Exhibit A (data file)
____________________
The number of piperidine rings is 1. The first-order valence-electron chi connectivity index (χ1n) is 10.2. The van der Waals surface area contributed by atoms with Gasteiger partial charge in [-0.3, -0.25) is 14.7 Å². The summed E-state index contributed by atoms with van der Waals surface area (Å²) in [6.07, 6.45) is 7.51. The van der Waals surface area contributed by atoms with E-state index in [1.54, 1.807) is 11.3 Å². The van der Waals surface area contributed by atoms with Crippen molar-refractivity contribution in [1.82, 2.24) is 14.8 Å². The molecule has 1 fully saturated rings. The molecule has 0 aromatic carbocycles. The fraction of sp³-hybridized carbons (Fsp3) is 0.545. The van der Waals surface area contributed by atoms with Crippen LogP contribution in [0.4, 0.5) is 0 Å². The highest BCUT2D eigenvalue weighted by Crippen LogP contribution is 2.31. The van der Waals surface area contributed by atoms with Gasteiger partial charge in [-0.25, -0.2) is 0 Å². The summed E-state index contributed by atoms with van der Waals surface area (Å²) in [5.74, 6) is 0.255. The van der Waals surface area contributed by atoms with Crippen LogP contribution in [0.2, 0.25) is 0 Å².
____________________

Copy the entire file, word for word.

The number of piperidine rings is 1. The first-order valence-electron chi connectivity index (χ1n) is 10.2. The van der Waals surface area contributed by atoms with Gasteiger partial charge in [-0.3, -0.25) is 14.7 Å². The summed E-state index contributed by atoms with van der Waals surface area (Å²) in [6.07, 6.45) is 7.51. The van der Waals surface area contributed by atoms with E-state index in [1.54, 1.807) is 11.3 Å². The van der Waals surface area contributed by atoms with Crippen molar-refractivity contribution in [1.82, 2.24) is 14.8 Å². The molecule has 1 fully saturated rings. The molecule has 0 aromatic carbocycles. The fraction of sp³-hybridized carbons (Fsp3) is 0.545. The van der Waals surface area contributed by atoms with Crippen LogP contribution in [0.4, 0.5) is 0 Å². The highest BCUT2D eigenvalue weighted by Crippen LogP contribution is 2.31. The van der Waals surface area contributed by atoms with Gasteiger partial charge in [-0.25, -0.2) is 0 Å². The summed E-state index contributed by atoms with van der Waals surface area (Å²) in [5.74, 6) is 0.255. The van der Waals surface area contributed by atoms with Crippen LogP contribution in [0.2, 0.25) is 0 Å².